With a Berkshire Gas pipeline going in under the Connecticut River from Hadley to Hatfield and three megawatts of solar power soon to be installed on Mill Valley Road, infrastructure is the talk of the season in Hadley. Next up is a proposal by Verizon to replace one telecommunications tower—the one at the public safety complex on East Street—with a taller one and to build a new 80-foot tower at 319 River Rd. (Rte. 47), on the property where the Montgomery Rose wholesale florist business maintains offices and growing operations.
“Both of these towers are being proposed by Verizon Wireless, and it’s part of their improving cell phone coverage in Hadley,” David Nixon, Hadley town administrator, told the Advocate. Nixon said Verizon wants to take down the existing 60-foot tower at the public safety complex and replace it with an 80-foot structure that will have the Hadley police, fire, dispatch and emergency communications transmitters at the top, “to improve their range.”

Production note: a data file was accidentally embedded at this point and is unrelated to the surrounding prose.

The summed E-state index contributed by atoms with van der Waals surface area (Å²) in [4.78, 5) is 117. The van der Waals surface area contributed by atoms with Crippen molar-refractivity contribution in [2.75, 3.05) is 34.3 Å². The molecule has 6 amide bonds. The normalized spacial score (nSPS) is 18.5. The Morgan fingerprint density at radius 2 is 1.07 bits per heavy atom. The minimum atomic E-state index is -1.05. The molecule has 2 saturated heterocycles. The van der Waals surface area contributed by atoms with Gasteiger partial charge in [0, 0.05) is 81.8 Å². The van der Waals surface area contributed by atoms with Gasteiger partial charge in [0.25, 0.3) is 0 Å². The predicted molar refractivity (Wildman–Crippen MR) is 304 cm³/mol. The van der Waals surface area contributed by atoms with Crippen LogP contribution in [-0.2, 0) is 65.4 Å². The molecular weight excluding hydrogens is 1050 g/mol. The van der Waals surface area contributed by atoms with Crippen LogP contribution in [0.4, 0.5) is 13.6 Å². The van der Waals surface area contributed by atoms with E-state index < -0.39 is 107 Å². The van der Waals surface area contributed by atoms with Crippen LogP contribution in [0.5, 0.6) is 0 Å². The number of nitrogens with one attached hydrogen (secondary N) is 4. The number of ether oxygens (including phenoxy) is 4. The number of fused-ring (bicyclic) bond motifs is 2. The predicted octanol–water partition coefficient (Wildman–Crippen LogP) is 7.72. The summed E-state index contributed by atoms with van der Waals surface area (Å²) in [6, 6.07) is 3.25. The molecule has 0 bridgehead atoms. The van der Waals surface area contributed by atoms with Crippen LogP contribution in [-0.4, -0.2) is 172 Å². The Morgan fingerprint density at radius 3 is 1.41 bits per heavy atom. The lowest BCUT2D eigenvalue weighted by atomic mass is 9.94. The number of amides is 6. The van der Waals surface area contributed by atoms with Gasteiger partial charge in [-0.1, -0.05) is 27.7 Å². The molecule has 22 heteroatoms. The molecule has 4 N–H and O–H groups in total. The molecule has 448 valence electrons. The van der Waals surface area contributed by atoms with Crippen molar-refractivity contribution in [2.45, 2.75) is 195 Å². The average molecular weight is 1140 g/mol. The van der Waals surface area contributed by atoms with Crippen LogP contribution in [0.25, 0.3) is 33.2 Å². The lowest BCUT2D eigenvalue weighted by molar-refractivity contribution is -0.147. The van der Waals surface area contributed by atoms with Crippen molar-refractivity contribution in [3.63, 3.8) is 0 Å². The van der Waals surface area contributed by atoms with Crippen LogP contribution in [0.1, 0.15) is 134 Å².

Studies in Europe and elsewhere have associated proximity to cell phone towers and the antennas they house with sleep disorders, dizziness, inability to concentrate and more serious medical problems; there are controversial claims that the list even includes cancer. But Verizon’s plan to build a new tower on River Road has attracted little attention so far, though Nixon says Hadley residents have been notified through all the required channels, including local cable access television.
That River Road structure would be a so-called “stealth tower.” Around the country, stealth towers take many forms; some are placed in church steeples, for example, while some are made to look like trees.
“I hope they don’t put up a fake tree,” said Hadley resident Andy Morris-Friedman. “My parents live in New Jersey and those fake trees are all over the place. I’d rather see a tower than a fake tree.”